• The likelihoods of initiating ESRD treatment for patients with AKI alone were 0.96% after 30 days, 2.69% after 180 days, 4.08% within 365 days, and 6.96% at the end of 2 years of follow-up.
  • For those without AKI, the corresponding likelihoods were 0.04%, 0.14%, 0.25%, and 0.49%, respectively.
  • For patients with CKD without AKI, the likelihoods were 0.26%, 0.86%, 1.43%, and 2.54%, respectively.
  • For patients with both AKI and CKD, the likelihoods were 1.61%, 4.76%, 7.91%, and 14.29%, respectively.
  • Thus, the combination of AKI and CKD produced higher likelihoods of ESRD than either condition alone.
  • The HR for ESRD in those with AKI as a primary diagnosis without CKD was 15.04.
  • The HR for ESRD in those with both AKI and CKD was 41.19.
  • The rate of development of ESRD in those with both conditions was 101.5 per 1000 patients.
  • After adjustment for age, sex, race, hypertension, and diabetes, the rate of ESRD was 55.36 higher in patients with AKI and CKD vs patients without either condition.
  • The authors concluded that AKI, especially combined with CKD, was a risk factor for ESRD and may accelerate the progression of CKD or unmask previously undiagnosed kidney disease.

Pearls for Practice

  • US renal dialysis units and transplant facilities are required to complete information on a database for services related to ESRD.
  • Participants 67 years or older who survived a hospitalization in 2000 and who had a diagnosis of ESRD consisted of a 5% random sample from the Medicare claims database.
  • Participants included inpatients, outpatients, and those from skilled nursing facilities.
  • Patients with AKI were required to survive the episode of AKI.
  • Excluded were patients with a previous diagnosis of AKI or who already had ESRD at the time of AKI.
  • In this study, claims data were extracted from 233,803 patients in the Medicare database with use of International Classification of Diseases, Ninth Revision, Clinical Modification, codes.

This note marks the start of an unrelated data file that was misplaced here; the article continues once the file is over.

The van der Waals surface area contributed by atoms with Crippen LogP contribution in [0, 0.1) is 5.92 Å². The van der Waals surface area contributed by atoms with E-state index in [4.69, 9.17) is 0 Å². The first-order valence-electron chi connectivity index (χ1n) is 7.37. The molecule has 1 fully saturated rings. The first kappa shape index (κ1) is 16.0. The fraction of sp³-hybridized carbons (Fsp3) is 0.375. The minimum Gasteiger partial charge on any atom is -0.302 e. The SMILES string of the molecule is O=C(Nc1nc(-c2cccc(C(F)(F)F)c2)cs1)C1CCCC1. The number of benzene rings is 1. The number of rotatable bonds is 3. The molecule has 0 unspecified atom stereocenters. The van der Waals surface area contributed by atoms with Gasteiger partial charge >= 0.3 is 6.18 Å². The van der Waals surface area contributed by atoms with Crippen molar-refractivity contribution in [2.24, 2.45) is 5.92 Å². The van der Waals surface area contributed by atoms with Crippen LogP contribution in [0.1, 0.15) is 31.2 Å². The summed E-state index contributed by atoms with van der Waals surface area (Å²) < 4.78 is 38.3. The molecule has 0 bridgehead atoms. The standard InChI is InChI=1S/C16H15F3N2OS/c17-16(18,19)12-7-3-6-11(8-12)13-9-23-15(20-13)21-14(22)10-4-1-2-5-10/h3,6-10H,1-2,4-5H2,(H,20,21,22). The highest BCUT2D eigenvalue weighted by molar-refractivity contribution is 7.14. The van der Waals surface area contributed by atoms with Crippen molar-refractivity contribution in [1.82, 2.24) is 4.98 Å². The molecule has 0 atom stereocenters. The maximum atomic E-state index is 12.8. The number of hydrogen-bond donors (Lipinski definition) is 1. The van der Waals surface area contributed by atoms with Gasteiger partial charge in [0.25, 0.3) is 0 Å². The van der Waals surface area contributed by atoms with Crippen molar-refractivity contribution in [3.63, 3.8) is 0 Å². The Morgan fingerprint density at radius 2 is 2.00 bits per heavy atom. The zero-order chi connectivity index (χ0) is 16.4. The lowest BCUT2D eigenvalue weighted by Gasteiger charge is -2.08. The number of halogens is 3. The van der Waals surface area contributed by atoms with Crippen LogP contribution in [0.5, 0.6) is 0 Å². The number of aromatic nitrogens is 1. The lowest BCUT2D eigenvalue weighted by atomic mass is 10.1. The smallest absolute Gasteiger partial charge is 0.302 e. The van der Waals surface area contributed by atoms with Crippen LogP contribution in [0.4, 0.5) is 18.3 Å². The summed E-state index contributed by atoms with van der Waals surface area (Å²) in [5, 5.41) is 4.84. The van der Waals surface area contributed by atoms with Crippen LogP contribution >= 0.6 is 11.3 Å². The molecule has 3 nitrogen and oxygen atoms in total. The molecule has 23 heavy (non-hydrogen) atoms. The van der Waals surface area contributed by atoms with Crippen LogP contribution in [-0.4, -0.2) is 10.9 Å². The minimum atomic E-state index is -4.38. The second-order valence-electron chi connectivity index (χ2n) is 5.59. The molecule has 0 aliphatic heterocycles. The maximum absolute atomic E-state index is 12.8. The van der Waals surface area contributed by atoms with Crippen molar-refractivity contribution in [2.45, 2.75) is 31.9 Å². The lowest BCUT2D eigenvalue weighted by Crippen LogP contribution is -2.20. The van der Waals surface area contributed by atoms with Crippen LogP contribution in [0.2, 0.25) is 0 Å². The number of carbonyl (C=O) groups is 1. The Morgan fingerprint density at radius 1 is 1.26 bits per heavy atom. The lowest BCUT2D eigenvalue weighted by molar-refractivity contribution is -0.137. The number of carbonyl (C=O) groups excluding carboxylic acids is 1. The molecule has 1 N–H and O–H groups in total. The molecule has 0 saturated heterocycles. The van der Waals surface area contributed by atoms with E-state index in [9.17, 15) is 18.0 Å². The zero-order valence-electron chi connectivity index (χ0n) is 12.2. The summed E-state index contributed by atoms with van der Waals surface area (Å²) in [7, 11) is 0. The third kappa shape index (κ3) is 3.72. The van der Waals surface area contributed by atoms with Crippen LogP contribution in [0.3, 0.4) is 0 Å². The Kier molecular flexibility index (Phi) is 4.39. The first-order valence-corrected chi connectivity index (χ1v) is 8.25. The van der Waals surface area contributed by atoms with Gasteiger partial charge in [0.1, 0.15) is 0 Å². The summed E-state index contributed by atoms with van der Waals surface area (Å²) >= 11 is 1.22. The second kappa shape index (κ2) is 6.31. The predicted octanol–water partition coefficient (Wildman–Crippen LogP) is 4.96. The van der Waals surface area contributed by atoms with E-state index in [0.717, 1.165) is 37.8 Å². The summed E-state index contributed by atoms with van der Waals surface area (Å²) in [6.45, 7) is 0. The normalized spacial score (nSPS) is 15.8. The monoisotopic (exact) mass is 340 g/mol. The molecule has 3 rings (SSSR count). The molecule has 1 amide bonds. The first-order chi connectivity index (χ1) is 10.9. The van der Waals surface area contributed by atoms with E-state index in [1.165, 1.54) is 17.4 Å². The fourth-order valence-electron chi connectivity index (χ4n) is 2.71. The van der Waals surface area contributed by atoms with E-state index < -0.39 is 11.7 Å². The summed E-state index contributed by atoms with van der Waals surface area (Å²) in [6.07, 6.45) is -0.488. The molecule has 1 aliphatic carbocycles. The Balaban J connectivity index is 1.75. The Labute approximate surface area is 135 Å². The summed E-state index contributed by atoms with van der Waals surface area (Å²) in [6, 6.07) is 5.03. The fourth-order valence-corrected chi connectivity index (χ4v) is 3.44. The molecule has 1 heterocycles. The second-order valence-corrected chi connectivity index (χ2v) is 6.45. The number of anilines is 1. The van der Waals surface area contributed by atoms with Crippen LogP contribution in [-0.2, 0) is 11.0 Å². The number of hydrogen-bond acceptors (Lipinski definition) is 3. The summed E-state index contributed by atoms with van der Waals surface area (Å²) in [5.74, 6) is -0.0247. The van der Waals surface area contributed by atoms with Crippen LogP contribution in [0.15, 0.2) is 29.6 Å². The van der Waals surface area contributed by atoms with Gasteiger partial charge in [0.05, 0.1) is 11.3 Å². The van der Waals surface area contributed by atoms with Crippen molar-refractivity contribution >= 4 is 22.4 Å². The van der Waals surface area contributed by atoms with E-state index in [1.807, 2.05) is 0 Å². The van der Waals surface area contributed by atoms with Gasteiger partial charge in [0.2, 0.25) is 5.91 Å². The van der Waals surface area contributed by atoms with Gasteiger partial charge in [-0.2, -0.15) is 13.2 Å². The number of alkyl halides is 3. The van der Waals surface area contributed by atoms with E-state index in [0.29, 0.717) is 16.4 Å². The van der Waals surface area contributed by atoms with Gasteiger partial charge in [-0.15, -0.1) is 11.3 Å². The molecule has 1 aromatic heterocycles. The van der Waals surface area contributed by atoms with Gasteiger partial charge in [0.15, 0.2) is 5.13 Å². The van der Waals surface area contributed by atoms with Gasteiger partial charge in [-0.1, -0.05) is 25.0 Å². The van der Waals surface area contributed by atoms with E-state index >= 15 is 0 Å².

• These patients represented 66.3% of the 5% random sample.
  • A history of AKI and CKD was extracted as primary or secondary diagnoses.
  • Follow-up was for 2 years.
  • Mean age of participants was 79.2 years, 38.8% were men, 89% were white, and two thirds had hypertension or heart disease, with 27.2% having diabetes mellitus.
  • The incidence of AKI was 3.1%, and baseline CKD was present in 12.0% of participants.
  • In patients with AKI, the proportion with CKD was 34.3%.
  • Of those who survived their index hospitalizations, those with AKI and CKD had a higher 2-year mortality rate vs those with AKI alone.
  • The likelihood of initiating ESRD treatment was higher in those with AKI vs those without AKI and increased steadily with time after discharge from the hospital.
  • The likelihoods of initiating ESRD treatment for patients with AKI alone were 0.96% after 30 days, 2.69% after 180 days, 4.08% within 365 days, and 6.96% at the end of 2 years of follow-up.
  • For those without AKI, the corresponding likelihoods were 0.04%, 0.14%, 0.25%, and 0.49%, respectively.
  • For patients with CKD without AKI, the likelihoods were 0.26%, 0.86%, 1.43%, and 2.54%, respectively.
  • For patients with both AKI and CKD, the likelihoods were 1.61%, 4.76%, 7.91%, and 14.29%, respectively.
  • Thus, the combination of AKI and CKD produced higher likelihoods of ESRD than either condition alone.
  • The HR for ESRD in those with AKI as a primary diagnosis without CKD was 15.04.
  • The HR for ESRD in those with both AKI and CKD was 41.19.
  • The rate of development of ESRD in those with both conditions was 101.5 per 1000 patients.
  • After adjustment for age, sex, race, hypertension, and diabetes, the rate of ESRD was 55.36 higher in patients with AKI and CKD vs patients without either condition.
  • The authors concluded that AKI, especially combined with CKD, was a risk factor for ESRD and may accelerate the progression of CKD or unmask previously undiagnosed kidney disease.